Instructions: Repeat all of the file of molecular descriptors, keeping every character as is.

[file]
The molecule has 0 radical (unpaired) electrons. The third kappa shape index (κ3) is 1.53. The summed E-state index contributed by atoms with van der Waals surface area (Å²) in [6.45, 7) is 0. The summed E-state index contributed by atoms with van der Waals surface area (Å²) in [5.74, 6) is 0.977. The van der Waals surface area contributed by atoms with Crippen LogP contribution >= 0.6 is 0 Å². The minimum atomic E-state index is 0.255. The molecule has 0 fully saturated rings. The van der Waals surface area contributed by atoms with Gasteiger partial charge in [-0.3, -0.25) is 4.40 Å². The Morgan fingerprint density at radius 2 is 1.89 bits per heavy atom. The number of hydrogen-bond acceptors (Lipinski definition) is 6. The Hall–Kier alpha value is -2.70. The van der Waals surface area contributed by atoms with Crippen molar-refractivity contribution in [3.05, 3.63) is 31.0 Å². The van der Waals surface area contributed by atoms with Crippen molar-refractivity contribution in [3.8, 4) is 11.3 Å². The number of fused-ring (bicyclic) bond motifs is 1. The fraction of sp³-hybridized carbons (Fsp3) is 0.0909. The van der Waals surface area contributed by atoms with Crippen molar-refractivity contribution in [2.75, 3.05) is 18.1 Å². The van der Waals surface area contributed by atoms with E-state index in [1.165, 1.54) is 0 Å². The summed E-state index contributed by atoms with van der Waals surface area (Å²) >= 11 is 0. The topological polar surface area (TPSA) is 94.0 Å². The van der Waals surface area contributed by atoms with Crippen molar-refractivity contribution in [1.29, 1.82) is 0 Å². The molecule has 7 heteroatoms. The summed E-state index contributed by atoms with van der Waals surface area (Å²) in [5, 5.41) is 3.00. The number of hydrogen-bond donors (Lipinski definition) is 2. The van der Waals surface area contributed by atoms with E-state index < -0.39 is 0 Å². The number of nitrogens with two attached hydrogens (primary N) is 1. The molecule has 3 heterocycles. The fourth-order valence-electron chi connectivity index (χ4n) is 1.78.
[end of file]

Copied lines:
The molecule has 0 radical (unpaired) electrons. The third kappa shape index (κ3) is 1.53. The summed E-state index contributed by atoms with van der Waals surface area (Å²) in [6.45, 7) is 0. The summed E-state index contributed by atoms with van der Waals surface area (Å²) in [5.74, 6) is 0.977. The van der Waals surface area contributed by atoms with Crippen LogP contribution >= 0.6 is 0 Å². The minimum atomic E-state index is 0.255. The molecule has 0 fully saturated rings. The van der Waals surface area contributed by atoms with Gasteiger partial charge in [-0.3, -0.25) is 4.40 Å². The Morgan fingerprint density at radius 2 is 1.89 bits per heavy atom. The number of hydrogen-bond acceptors (Lipinski definition) is 6. The Hall–Kier alpha value is -2.70. The van der Waals surface area contributed by atoms with Crippen molar-refractivity contribution in [3.05, 3.63) is 31.0 Å². The van der Waals surface area contributed by atoms with Crippen molar-refractivity contribution in [3.8, 4) is 11.3 Å². The number of fused-ring (bicyclic) bond motifs is 1. The fraction of sp³-hybridized carbons (Fsp3) is 0.0909. The van der Waals surface area contributed by atoms with Crippen molar-refractivity contribution in [2.75, 3.05) is 18.1 Å². The van der Waals surface area contributed by atoms with E-state index in [1.165, 1.54) is 0 Å². The summed E-state index contributed by atoms with van der Waals surface area (Å²) >= 11 is 0. The topological polar surface area (TPSA) is 94.0 Å². The van der Waals surface area contributed by atoms with Crippen molar-refractivity contribution in [1.29, 1.82) is 0 Å². The molecule has 7 heteroatoms. The summed E-state index contributed by atoms with van der Waals surface area (Å²) in [5, 5.41) is 3.00. The number of hydrogen-bond donors (Lipinski definition) is 2. The van der Waals surface area contributed by atoms with E-state index < -0.39 is 0 Å². The number of nitrogens with two attached hydrogens (primary N) is 1. The molecule has 3 heterocycles. The fourth-order valence-electron chi connectivity index (χ4n) is 1.78.